In May, Grapevine-Colleyville ISD residents will vote on a $249 million bond package—the largest bond proposal in district history.
Superintendent Robin Ryan said with more than 1,300 proposed projects in the package, the bond would affect every campus and department in GCISD, from transportation to nutrition.
Ryan said the bond funds are needed because funding for repairs and upgrades for aging facilities is difficult to come by because GCISD is a Chapter 41—or “Robin Hood”—district, meaning millions from its operating budget are recaptured by the state each year for redistribution to Texas school districts with smaller tax bases.
“As a Robin Hood district we send somewhere between 20 to 25 percent of our operating dollars back to the state of Texas,” he said. “About 87 percent of what’s left—that we don’t send back to the state—we use to pay people. At the same time the state provides zero dollars to a Robin Hood district for facilities. So all facility improvements, development and building has to occur through local funds.”
Ryan said state law allows the district to keep 100 percent of the money received through a bond election.
“For that reason it makes sense for us to use bond dollars,” he said. “We have a bond around every five to six years as we forecast the needs of our community and the needs of our students and buildings.”
If approved, GCISD residents’ tax rate would increase by approximately 12.81 cents for a total of $1.45 per $100 valuation.
GCISD board of trustees President Leon Leal said he has not received any concerns from residents about the potential increase.
“I don’t believe that our voters will think it is that big of an increase,” he said. “Especially when you look at the benefit of the bond—it is far more important than the tax increase. It’s a tough thing, but we need this bond to continue all of the wonderful things we are doing in this district.”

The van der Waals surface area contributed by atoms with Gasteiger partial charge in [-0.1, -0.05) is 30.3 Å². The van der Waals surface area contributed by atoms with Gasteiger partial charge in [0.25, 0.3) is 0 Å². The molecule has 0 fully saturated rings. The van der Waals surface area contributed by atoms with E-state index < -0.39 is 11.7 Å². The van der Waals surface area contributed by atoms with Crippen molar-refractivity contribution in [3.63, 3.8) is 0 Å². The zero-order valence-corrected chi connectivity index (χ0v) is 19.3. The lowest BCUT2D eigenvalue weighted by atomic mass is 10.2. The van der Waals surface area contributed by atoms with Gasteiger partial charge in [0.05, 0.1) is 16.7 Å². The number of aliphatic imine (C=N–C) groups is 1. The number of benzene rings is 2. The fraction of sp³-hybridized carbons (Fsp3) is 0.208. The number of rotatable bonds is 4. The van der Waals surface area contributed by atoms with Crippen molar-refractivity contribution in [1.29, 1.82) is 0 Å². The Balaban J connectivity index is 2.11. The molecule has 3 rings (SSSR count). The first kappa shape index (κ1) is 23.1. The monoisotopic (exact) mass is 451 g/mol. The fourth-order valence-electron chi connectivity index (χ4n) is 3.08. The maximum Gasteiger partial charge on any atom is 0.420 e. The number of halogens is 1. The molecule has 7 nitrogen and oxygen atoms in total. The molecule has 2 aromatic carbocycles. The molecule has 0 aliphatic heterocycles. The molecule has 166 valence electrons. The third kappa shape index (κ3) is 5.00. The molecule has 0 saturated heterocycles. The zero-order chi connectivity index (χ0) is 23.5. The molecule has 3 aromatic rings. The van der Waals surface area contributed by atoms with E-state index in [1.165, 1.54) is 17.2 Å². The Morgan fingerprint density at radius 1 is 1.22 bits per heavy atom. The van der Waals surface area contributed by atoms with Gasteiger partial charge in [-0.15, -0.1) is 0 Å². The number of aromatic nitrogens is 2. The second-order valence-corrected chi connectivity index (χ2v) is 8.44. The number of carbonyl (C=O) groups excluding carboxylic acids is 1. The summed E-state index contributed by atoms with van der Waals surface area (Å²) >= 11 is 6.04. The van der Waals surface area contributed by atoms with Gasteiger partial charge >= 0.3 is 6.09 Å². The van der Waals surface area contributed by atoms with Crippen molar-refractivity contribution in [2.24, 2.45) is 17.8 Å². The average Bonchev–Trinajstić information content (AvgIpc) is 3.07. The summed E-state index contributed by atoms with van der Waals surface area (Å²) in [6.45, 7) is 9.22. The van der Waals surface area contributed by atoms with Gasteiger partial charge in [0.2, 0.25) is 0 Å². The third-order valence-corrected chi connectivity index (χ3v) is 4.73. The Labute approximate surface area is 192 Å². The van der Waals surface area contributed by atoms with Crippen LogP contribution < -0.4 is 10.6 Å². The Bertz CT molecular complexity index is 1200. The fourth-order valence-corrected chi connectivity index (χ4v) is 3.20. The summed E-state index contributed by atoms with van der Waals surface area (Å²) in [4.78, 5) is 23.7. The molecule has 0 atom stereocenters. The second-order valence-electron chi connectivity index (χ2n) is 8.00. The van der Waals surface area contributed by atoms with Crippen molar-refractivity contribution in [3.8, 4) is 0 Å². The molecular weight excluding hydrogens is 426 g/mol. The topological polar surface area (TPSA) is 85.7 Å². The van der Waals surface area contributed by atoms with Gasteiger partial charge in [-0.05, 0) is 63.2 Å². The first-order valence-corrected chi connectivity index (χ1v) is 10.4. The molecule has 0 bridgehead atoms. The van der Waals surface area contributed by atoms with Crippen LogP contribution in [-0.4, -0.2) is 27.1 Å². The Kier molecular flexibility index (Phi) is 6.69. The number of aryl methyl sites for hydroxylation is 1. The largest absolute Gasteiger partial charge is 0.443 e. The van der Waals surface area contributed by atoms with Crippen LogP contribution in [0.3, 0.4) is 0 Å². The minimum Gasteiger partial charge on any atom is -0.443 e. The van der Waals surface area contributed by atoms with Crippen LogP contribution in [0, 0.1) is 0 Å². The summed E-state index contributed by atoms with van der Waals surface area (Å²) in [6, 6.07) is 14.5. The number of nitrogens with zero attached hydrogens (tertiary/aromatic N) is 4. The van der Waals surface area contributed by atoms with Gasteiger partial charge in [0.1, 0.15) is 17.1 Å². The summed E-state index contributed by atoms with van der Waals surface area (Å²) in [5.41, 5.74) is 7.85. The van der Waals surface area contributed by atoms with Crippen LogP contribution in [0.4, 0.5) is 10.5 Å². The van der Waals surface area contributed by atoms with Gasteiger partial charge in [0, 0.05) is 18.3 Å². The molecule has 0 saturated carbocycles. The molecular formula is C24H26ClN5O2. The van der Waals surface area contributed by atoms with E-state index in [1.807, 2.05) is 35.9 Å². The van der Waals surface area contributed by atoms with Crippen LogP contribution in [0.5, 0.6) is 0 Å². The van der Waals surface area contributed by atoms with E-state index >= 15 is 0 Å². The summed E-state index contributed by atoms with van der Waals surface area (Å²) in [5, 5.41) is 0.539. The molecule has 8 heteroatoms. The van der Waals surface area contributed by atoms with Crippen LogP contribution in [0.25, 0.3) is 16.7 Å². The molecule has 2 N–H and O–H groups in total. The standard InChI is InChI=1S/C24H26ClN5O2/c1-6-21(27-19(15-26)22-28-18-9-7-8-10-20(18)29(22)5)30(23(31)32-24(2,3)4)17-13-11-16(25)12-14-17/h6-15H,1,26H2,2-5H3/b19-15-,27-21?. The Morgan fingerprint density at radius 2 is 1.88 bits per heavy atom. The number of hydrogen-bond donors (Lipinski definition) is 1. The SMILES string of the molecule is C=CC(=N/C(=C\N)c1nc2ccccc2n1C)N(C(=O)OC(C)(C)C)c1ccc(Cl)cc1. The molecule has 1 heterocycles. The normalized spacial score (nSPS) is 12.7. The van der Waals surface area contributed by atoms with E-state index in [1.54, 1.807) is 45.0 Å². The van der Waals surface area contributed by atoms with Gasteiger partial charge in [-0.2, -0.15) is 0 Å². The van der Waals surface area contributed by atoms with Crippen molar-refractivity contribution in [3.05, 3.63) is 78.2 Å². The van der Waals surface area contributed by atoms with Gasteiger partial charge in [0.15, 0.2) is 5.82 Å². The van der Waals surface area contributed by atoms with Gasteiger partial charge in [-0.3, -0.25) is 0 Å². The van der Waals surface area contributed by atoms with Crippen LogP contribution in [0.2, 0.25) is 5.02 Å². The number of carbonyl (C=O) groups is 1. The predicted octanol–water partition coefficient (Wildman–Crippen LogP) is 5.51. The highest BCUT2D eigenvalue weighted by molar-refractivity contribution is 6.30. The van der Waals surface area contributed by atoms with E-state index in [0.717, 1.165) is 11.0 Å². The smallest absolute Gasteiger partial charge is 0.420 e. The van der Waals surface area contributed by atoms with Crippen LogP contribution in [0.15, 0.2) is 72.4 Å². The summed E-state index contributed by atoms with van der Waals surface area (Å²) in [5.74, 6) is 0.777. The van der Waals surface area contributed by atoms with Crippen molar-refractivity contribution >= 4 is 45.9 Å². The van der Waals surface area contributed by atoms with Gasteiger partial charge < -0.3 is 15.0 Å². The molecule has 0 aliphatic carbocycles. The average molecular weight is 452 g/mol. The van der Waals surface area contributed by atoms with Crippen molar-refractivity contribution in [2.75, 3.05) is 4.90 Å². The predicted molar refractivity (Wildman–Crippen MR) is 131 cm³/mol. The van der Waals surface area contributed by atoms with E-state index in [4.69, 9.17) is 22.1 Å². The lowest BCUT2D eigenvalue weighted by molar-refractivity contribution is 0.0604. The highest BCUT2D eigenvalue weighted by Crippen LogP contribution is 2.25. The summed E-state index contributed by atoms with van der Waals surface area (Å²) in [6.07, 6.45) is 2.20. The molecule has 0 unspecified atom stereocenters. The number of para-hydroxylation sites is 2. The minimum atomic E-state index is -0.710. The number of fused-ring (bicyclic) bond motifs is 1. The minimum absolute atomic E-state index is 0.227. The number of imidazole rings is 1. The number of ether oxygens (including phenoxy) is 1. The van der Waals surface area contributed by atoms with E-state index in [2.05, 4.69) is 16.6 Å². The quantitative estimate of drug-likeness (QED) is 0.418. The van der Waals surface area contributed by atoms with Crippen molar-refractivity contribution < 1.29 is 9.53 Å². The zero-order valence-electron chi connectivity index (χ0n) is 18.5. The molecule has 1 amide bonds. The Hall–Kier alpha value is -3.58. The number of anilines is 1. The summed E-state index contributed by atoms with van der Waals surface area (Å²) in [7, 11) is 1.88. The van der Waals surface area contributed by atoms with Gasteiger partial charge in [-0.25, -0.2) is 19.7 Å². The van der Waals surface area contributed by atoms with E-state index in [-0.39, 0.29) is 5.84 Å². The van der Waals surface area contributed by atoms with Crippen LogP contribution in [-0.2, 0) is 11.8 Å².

From July 2015 through February the Facility Innovation & Readiness Stakeholder Team, a group of 59 GCISD parents, community members and district employees, worked to develop the bond proposal.
FIRST co-chairs Louie Sullins and Shea Kirkman said the bond focuses on four primary objectives: securing students and staff, growth and evolution, investing in infrastructure and enhancing the classroom experience.
A major component of the proposal includes the dedication of $33 million for the rebuilding of Cannon Elementary School, which was built in 1959.
“I think Cannon Elementary was a unique facility in the sense that it is the oldest school and it is structurally in the worst condition,” Kirkman said. “The FIRST committee toured the entire facility and looked at the different structural issues that they are dealing with, and how it impacts the classroom and learning environment.”
After comparing the cost of replacing Cannon versus the ongoing expense of maintenance of upkeep of the building, Kirkman said FIRST decided it would be a “fiscally-responsible decision to replace Cannon versus continuing to maintain a building that has exceeded its lifespan.”
Another major item in the bond is the building of two multipurpose activity centers—one at each high school—for $16 million each.
With 90 percent of the district at the high school level involved in extracurricular activities, Kirkman said the centers, which would provide a climate-controlled environment that could be used by athletic teams or the band, cheer or drill team, is needed.
“As a committee, when we looked at the centers, we thought it was a need and not a luxury,” he said. “We thought it was a facility that could touch multiple programs.”